Thursday, February 11, 2016

Romney: still dogged by canine controversy

At least one Romney is getting some good animal press these days

Romney: still dogged by canine controversy

0 comments

At least one Romney is getting some good animal press these days - or mostly good anyway.

Ann Romney's magnificent horse, Rafalca, competed in London as part of the U.S. Olympic equestrian team. Rafalca, with co-owner Jan Eberling, a seasoned Grand Prix dressage competitor aboard, came in way out of the ribbons - 28th place - but being named to represent the U.S. among the world's best horses and riders is an achievement and Romney's involvement put horse sports in the spotlight.

[Although we will note that Romney and her trainer were named in a suit that was settled out of court involving the sale of a horse, Super Hit, for $125,000 that was found to have "staggering amounts" of drugs in his system at the time of the pre-purchase vet exam.]

Some were offended by comedian Stephen Colbert's relentless routines mocking the sport as elitist.

Well, the fact is, not too many working stiffs make it to the upper echelons of competitive horse events - it just simply costs too much. Tens of thousands for starters. And that's just to buy the horse. Toss in tens of thousands more to care for him, train him, show him and transport him at that level. This is not to say that many cheap horses don't go on to perform wonderfully at high level events under the right trainers, nor that elements of dressage training can't be learned by all riders.

You just better have deep pockets - or a wealthy patron - to make it in the big leagues.

But hand it to Colbert for hopping on a top dressage horse in a sweet and funny sketch for The Colbert Report. In it, Colbert, looking the part in dressage coat and white breeches, survives a few spins around the arena under the tutelage of a former Team U.S.A. dressage coach, that included a moment when the horse, Conchita, shied from something, Colbert's camera crew perhaps, and he stayed put.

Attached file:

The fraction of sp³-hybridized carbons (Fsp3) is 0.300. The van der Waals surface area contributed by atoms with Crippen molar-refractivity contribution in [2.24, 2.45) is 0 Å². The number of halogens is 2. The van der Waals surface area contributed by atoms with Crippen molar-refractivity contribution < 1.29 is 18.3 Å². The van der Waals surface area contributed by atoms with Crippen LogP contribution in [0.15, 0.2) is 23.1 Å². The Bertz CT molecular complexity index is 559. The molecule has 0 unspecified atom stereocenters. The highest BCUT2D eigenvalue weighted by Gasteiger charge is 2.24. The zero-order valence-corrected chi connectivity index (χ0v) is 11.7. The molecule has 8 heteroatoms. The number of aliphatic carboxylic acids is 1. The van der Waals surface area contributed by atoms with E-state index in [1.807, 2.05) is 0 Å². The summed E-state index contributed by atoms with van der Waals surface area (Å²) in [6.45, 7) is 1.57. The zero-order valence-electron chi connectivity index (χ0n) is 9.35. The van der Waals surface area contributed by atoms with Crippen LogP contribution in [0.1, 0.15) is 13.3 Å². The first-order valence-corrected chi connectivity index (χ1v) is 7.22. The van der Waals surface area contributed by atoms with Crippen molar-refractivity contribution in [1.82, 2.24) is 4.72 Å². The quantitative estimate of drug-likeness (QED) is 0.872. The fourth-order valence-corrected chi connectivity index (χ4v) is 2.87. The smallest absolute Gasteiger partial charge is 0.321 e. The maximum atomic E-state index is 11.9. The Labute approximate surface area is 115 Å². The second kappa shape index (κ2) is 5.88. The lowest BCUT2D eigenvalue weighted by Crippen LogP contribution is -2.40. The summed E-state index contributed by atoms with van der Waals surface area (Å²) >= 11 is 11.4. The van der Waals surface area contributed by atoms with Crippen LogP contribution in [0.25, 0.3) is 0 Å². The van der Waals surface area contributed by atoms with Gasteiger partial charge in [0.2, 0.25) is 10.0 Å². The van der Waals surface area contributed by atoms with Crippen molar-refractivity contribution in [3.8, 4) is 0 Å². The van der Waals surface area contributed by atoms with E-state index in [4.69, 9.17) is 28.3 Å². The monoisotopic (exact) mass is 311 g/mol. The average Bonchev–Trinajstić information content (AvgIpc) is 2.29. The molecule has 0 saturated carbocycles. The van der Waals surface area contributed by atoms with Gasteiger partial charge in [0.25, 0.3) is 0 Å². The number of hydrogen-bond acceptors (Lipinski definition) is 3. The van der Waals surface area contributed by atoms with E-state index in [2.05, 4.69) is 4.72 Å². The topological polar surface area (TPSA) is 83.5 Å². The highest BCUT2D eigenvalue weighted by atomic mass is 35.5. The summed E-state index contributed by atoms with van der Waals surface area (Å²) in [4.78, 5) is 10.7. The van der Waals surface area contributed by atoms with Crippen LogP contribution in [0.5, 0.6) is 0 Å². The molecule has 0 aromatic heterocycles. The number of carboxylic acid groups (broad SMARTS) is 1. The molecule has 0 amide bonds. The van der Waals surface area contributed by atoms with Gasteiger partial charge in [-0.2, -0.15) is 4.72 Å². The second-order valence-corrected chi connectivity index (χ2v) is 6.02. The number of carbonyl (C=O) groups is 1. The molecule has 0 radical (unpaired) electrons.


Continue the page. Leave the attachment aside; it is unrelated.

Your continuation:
Not bad for a novice.

That Conchita then performed a highly-technical dressage exercise, the piaffe, beginner in the saddle was quite a sight.

Meanwhile, Ann Romney's husband can't shake that unfortunate summer vacation trip almost 30 years ago where he lashed poor Seamus Romney, the Irish Setter to the roof of the car in a crate for a 12-hour trip to Canada. (Nobody's ever told us how Seamus got home from that trip. So there's a good chance it was a 24 hour ride total.) 

Doggie defenders have positively come unglued. The website Dogs Against Romney is positively foaming at the mouth with stories, videos and ads for every Dogs-Against-Romney item imaginable: bumper stickers, lawn signs, T-shirts.

Then there's the new book - out just in time for the conventions - by political satirists Bruce Kluger and David Slavin: Dog on the Roof! On the Road with Mitt and the Mutt.

The little purse-sized book, illustrated by Colleen Clapp (who has created graphics for the Philadelphia Zoo) and written in verse, lampoons the now infamous family vacation, imagining a cross-country trip with stops at such landmarks as Mt. Rushmore and the Washington monument, in the Romney-mobile - with, of course, one very unhappy puppy on the roof.

(Rafalca photo/AP/Markus Schreiber)

Inquirer Staff Writer
0 comments
We encourage respectful comments but reserve the right to delete anything that doesn't contribute to an engaging dialogue.
Help us moderate this thread by flagging comments that violate our guidelines.

Comment policy:

Philly.com comments are intended to be civil, friendly conversations. Please treat other participants with respect and in a way that you would want to be treated. You are responsible for what you say. And please, stay on topic. If you see an objectionable post, please report it to us using the "Report Abuse" option.

Please note that comments are monitored by Philly.com staff. We reserve the right at all times to remove any information or materials that are unlawful, threatening, abusive, libelous, defamatory, obscene, vulgar, pornographic, profane, indecent or otherwise objectionable. Personal attacks, especially on other participants, are not permitted. We reserve the right to permanently block any user who violates these terms and conditions.

Additionally comments that are long, have multiple paragraph breaks, include code, or include hyperlinks may not be posted.

Read 0 comments
 
comments powered by Disqus
About this blog

Amy Worden Inquirer Staff Writer
Latest Videos:
Also on Philly.com
letter icon Newsletter